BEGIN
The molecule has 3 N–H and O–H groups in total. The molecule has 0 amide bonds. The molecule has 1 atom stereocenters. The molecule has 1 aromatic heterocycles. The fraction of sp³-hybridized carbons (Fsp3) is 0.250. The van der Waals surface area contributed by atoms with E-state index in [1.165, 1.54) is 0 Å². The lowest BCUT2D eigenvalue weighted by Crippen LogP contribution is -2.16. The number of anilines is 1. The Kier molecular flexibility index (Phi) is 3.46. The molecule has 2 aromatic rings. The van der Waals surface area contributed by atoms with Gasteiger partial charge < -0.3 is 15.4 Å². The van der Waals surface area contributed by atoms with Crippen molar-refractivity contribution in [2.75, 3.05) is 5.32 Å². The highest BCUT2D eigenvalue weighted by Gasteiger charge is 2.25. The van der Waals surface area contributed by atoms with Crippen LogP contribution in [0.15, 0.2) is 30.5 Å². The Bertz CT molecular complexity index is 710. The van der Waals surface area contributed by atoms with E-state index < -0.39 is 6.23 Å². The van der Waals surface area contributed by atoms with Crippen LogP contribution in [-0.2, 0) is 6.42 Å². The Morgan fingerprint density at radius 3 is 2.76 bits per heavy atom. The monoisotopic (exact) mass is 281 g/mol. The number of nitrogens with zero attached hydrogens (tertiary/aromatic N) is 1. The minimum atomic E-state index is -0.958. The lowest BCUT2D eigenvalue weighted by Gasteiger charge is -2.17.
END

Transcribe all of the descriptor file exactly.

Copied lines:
The molecule has 3 N–H and O–H groups in total. The molecule has 0 amide bonds. The molecule has 1 atom stereocenters. The molecule has 1 aromatic heterocycles. The fraction of sp³-hybridized carbons (Fsp3) is 0.250. The van der Waals surface area contributed by atoms with E-state index in [1.165, 1.54) is 0 Å². The lowest BCUT2D eigenvalue weighted by Crippen LogP contribution is -2.16. The number of anilines is 1. The Kier molecular flexibility index (Phi) is 3.46. The molecule has 2 aromatic rings. The van der Waals surface area contributed by atoms with Gasteiger partial charge < -0.3 is 15.4 Å². The van der Waals surface area contributed by atoms with Crippen molar-refractivity contribution in [2.75, 3.05) is 5.32 Å². The highest BCUT2D eigenvalue weighted by Gasteiger charge is 2.25. The van der Waals surface area contributed by atoms with Crippen LogP contribution in [0.15, 0.2) is 30.5 Å². The Bertz CT molecular complexity index is 710. The van der Waals surface area contributed by atoms with E-state index < -0.39 is 6.23 Å². The van der Waals surface area contributed by atoms with Crippen LogP contribution in [-0.2, 0) is 6.42 Å². The Morgan fingerprint density at radius 3 is 2.76 bits per heavy atom. The monoisotopic (exact) mass is 281 g/mol. The number of nitrogens with zero attached hydrogens (tertiary/aromatic N) is 1. The minimum atomic E-state index is -0.958. The lowest BCUT2D eigenvalue weighted by Gasteiger charge is -2.17.